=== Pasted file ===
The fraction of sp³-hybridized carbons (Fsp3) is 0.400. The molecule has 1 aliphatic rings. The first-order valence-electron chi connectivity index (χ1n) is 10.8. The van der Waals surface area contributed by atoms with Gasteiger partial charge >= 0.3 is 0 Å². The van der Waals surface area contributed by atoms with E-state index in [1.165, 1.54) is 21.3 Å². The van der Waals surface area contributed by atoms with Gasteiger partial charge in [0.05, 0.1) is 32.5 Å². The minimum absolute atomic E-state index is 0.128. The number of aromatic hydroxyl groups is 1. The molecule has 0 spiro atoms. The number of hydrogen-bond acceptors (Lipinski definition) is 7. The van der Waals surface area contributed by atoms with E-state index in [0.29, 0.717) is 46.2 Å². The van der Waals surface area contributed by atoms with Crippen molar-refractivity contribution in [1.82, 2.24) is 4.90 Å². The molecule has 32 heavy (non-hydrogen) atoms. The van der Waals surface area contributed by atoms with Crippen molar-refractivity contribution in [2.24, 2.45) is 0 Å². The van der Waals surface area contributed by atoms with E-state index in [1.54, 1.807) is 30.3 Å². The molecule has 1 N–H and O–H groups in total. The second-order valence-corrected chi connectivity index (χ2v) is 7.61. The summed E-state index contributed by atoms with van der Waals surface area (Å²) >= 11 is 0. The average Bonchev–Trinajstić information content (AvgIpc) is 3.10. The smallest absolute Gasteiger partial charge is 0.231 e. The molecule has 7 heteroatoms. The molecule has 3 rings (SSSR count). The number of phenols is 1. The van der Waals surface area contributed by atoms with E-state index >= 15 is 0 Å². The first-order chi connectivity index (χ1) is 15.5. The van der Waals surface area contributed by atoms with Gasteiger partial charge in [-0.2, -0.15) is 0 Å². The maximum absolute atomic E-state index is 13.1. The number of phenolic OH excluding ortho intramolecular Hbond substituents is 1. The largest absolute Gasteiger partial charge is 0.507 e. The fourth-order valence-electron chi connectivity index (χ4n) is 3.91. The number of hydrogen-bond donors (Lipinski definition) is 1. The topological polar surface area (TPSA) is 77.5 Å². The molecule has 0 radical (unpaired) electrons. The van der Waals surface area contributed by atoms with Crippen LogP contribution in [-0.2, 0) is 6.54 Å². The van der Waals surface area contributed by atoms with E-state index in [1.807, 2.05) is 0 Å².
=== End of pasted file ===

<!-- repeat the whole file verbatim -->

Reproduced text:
The fraction of sp³-hybridized carbons (Fsp3) is 0.400. The molecule has 1 aliphatic rings. The first-order valence-electron chi connectivity index (χ1n) is 10.8. The van der Waals surface area contributed by atoms with Gasteiger partial charge >= 0.3 is 0 Å². The van der Waals surface area contributed by atoms with E-state index in [1.165, 1.54) is 21.3 Å². The van der Waals surface area contributed by atoms with Gasteiger partial charge in [0.05, 0.1) is 32.5 Å². The minimum absolute atomic E-state index is 0.128. The number of aromatic hydroxyl groups is 1. The molecule has 0 spiro atoms. The number of hydrogen-bond acceptors (Lipinski definition) is 7. The van der Waals surface area contributed by atoms with E-state index in [0.29, 0.717) is 46.2 Å². The van der Waals surface area contributed by atoms with Crippen molar-refractivity contribution in [1.82, 2.24) is 4.90 Å². The molecule has 32 heavy (non-hydrogen) atoms. The van der Waals surface area contributed by atoms with Crippen molar-refractivity contribution in [2.24, 2.45) is 0 Å². The van der Waals surface area contributed by atoms with E-state index in [1.54, 1.807) is 30.3 Å². The molecule has 1 N–H and O–H groups in total. The second-order valence-corrected chi connectivity index (χ2v) is 7.61. The summed E-state index contributed by atoms with van der Waals surface area (Å²) >= 11 is 0. The average Bonchev–Trinajstić information content (AvgIpc) is 3.10. The smallest absolute Gasteiger partial charge is 0.231 e. The molecule has 7 heteroatoms. The molecule has 3 rings (SSSR count). The number of phenols is 1. The van der Waals surface area contributed by atoms with E-state index >= 15 is 0 Å². The first-order chi connectivity index (χ1) is 15.5. The van der Waals surface area contributed by atoms with Gasteiger partial charge in [-0.2, -0.15) is 0 Å². The maximum absolute atomic E-state index is 13.1. The number of phenolic OH excluding ortho intramolecular Hbond substituents is 1. The largest absolute Gasteiger partial charge is 0.507 e. The fourth-order valence-electron chi connectivity index (χ4n) is 3.91. The number of hydrogen-bond donors (Lipinski definition) is 1. The topological polar surface area (TPSA) is 77.5 Å². The molecule has 0 radical (unpaired) electrons. The van der Waals surface area contributed by atoms with Crippen LogP contribution in [-0.2, 0) is 6.54 Å². The van der Waals surface area contributed by atoms with E-state index in [1.807, 2.05) is 0 Å².